One potential source of by-products that can be used to modify food product recipes is vegetable processing waste, specifically tomato by-products (TP) and bell pepper by-products (PB). These by-products have been studied for their potential applications in various food products, contributing to reducing food waste and enhancing the nutritional value of food [7,8,9]. Previous research has shown that TP can be a good source of dietary fiber, with an approximate content of 61% on a dry basis, while PB has a dietary fiber content of approximately 33% on a dry matter basis [9]. Additionally, dried tomato waste, including seeds and skin, contains approximately 17–23% protein, and the placenta of bell peppers has a protein content of about 28% [8,10]. Furthermore, both TP and PB are rich sources of lysine and sulfur amino acids such as methionine and cysteine, which can improve the overall protein quality of wheat-based food products [8,9]. TP, which contain a large amount of seeds, are a rich source of bioactive compounds that have been shown to exhibit strong antioxidant, anticancer, and antimicrobial activity in numerous studies. Tomato seeds contain no antinutritive agents or toxic elements [11,12]. The consumption of tomatoes is generally recognized as healthy, but as with all foods, there are limits and concerns to be mindful of. The vast consumption of tomato skin and seeds by humans may lead to irritable bowel syndrome, causing bloating and diarrhea [12]. Some research suggests that seed protein may be a relevant allergen, although whether it is predictive of systemic reactions remains to be determined [13]. Research also indicates that bell peppers are rich in phenolic compounds and flavonoids, which may offer benefits to human health. Diets rich in phytochemicals have been associated with a reduced risk of chronic non-communicable diseases, including diabetes, osteoporosis, and cancer. These beneficial effects are often attributed to the antioxidant capacity of polyphenols and flavonoids, which can help mitigate oxidative stress. The regular consumption of bell peppers can improve one’s health and prevent degenerative diseases [14].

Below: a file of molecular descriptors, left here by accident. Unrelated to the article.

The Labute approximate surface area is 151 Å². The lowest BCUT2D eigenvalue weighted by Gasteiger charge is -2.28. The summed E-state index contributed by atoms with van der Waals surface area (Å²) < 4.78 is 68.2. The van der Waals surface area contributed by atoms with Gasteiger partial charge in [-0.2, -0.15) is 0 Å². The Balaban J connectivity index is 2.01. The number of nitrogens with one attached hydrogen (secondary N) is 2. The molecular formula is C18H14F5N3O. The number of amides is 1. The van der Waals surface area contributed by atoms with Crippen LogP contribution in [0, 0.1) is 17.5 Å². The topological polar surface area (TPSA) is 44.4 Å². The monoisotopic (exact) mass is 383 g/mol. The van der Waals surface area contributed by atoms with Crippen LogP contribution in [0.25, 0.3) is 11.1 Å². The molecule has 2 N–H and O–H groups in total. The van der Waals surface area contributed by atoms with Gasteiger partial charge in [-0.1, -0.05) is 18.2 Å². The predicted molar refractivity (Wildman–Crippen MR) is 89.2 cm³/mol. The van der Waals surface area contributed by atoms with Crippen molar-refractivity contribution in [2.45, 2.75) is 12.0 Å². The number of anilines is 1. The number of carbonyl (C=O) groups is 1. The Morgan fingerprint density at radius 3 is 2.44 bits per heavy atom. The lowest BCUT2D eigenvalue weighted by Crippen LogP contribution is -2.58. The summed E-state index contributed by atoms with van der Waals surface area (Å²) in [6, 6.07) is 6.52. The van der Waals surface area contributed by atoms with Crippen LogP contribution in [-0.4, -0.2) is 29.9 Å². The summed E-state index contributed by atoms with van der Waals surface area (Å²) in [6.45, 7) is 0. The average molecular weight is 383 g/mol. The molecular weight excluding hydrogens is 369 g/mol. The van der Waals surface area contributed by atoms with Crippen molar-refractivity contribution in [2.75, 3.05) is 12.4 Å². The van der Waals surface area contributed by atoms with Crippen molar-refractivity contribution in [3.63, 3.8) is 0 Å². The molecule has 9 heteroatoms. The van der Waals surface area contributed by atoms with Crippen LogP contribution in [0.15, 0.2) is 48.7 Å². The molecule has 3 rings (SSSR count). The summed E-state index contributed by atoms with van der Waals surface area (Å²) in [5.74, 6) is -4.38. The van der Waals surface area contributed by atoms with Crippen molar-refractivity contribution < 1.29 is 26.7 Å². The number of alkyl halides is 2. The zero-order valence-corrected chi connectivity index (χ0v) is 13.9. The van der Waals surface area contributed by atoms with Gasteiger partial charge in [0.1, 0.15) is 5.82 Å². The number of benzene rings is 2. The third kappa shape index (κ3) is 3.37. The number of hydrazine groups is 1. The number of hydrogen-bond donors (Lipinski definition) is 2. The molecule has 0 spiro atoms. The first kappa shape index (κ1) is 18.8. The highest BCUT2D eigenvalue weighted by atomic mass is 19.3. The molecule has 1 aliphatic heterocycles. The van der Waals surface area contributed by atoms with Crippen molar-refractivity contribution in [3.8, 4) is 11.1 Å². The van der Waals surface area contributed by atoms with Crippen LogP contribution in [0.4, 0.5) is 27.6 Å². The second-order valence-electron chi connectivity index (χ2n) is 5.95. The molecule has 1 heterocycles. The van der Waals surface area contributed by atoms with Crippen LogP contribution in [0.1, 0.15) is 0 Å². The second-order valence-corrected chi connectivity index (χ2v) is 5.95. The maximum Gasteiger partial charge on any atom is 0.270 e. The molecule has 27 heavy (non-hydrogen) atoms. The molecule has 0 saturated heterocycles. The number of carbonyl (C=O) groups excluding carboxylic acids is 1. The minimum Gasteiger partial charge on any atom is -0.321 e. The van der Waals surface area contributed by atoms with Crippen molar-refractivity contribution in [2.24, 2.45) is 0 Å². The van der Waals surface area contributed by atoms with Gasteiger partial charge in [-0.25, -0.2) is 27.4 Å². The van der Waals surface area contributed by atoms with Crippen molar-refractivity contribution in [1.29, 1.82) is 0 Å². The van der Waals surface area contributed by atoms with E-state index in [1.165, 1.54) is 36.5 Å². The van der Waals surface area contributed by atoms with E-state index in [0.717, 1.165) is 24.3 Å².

Bread is a widely consumed staple food globally, with an average per capita consumption of around 250 g per day [15]. It primarily provides carbohydrates (70–80% dry matter), proteins (10–14% dry matter), minerals (0.5–0.8% dry matter), and fats (0.7–1.35% dry matter). However, the dietary fiber content in bread is relatively low, typically around 2–3% [6,16]. To enhance the nutritional value of bread, there is a growing trend of incorporating non-traditional raw materials, including high-protein waste products from the plant food industry [17,18]. The introduction of additional ingredients, including by-products, into bread recipes not only affects the health-promoting properties of the resulting products but also the rheological characteristics of the dough. These changes can significantly impact the quality attributes of bread. For instance, the incorporation of high-fiber ingredients into the dough can disrupt the formation of the gluten network by creating new hydrogen bonds or altering the conformation of disulfide bridges. Such changes can influence the rheological properties of the dough by improper folding of polypeptide chains or aggregation of protein complexes [19]. The addition of fiber-rich ingredients, due to the presence of hydroxyl groups in their structure that can form hydrogen bonds with water, can increase the water absorption capacity [20]. While the high water absorption capacity of fiber can have a positive effect on the baking properties of the mixture [21], it can lead to dehydration of the gluten network, resulting in reduced elasticity and decreased resistance to mixing [22]. The weakening of the gluten network structure by vegetable by-products such as TP and PB has also been confirmed in previous studies examining changes in the secondary structure of the gluten network [23]. These findings further support the notion that the addition of fiber-rich ingredients can have a significant impact on the rheological properties of dough and the overall quality of bread.